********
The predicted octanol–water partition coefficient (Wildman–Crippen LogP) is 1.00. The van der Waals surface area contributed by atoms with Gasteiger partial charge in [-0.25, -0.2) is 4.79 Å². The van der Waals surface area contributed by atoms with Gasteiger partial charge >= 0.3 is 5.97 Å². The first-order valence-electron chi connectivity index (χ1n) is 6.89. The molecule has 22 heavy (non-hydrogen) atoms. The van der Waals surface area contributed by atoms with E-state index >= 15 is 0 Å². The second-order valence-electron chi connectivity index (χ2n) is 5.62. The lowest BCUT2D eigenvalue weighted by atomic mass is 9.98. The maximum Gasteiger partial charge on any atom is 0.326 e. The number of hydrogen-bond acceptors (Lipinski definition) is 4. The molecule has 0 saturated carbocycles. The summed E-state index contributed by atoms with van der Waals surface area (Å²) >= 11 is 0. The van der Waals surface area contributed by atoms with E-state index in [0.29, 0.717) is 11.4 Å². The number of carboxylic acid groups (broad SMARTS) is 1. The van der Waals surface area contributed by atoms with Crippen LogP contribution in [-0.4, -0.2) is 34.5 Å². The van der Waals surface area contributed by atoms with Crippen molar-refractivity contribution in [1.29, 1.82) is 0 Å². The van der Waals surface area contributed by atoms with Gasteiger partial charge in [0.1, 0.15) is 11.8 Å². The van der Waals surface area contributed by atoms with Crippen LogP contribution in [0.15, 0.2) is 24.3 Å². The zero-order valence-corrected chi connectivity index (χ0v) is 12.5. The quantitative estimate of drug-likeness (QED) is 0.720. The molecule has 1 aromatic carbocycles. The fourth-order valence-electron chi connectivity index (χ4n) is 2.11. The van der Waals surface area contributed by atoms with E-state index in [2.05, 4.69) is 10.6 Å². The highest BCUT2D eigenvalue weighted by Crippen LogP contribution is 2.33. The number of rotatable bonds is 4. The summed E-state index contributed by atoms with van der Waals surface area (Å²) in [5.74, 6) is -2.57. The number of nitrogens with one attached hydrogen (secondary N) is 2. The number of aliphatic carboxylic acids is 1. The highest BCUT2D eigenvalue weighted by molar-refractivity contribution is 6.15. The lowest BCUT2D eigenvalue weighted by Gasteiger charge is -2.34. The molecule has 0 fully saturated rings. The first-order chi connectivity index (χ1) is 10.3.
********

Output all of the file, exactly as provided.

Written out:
The predicted octanol–water partition coefficient (Wildman–Crippen LogP) is 1.00. The van der Waals surface area contributed by atoms with Gasteiger partial charge in [-0.25, -0.2) is 4.79 Å². The van der Waals surface area contributed by atoms with Gasteiger partial charge >= 0.3 is 5.97 Å². The first-order valence-electron chi connectivity index (χ1n) is 6.89. The molecule has 22 heavy (non-hydrogen) atoms. The van der Waals surface area contributed by atoms with E-state index >= 15 is 0 Å². The second-order valence-electron chi connectivity index (χ2n) is 5.62. The lowest BCUT2D eigenvalue weighted by atomic mass is 9.98. The maximum Gasteiger partial charge on any atom is 0.326 e. The number of hydrogen-bond acceptors (Lipinski definition) is 4. The molecule has 0 saturated carbocycles. The summed E-state index contributed by atoms with van der Waals surface area (Å²) >= 11 is 0. The van der Waals surface area contributed by atoms with E-state index in [0.29, 0.717) is 11.4 Å². The number of carboxylic acid groups (broad SMARTS) is 1. The van der Waals surface area contributed by atoms with Crippen LogP contribution in [-0.4, -0.2) is 34.5 Å². The van der Waals surface area contributed by atoms with Crippen molar-refractivity contribution in [1.29, 1.82) is 0 Å². The van der Waals surface area contributed by atoms with Gasteiger partial charge in [0.1, 0.15) is 11.8 Å². The van der Waals surface area contributed by atoms with Crippen LogP contribution in [0.15, 0.2) is 24.3 Å². The zero-order valence-corrected chi connectivity index (χ0v) is 12.5. The quantitative estimate of drug-likeness (QED) is 0.720. The molecule has 1 aromatic carbocycles. The fourth-order valence-electron chi connectivity index (χ4n) is 2.11. The van der Waals surface area contributed by atoms with E-state index in [2.05, 4.69) is 10.6 Å². The highest BCUT2D eigenvalue weighted by Crippen LogP contribution is 2.33. The number of rotatable bonds is 4. The summed E-state index contributed by atoms with van der Waals surface area (Å²) in [5.74, 6) is -2.57. The number of nitrogens with one attached hydrogen (secondary N) is 2. The number of aliphatic carboxylic acids is 1. The highest BCUT2D eigenvalue weighted by molar-refractivity contribution is 6.15. The lowest BCUT2D eigenvalue weighted by Gasteiger charge is -2.34. The molecule has 0 fully saturated rings. The first-order chi connectivity index (χ1) is 10.3.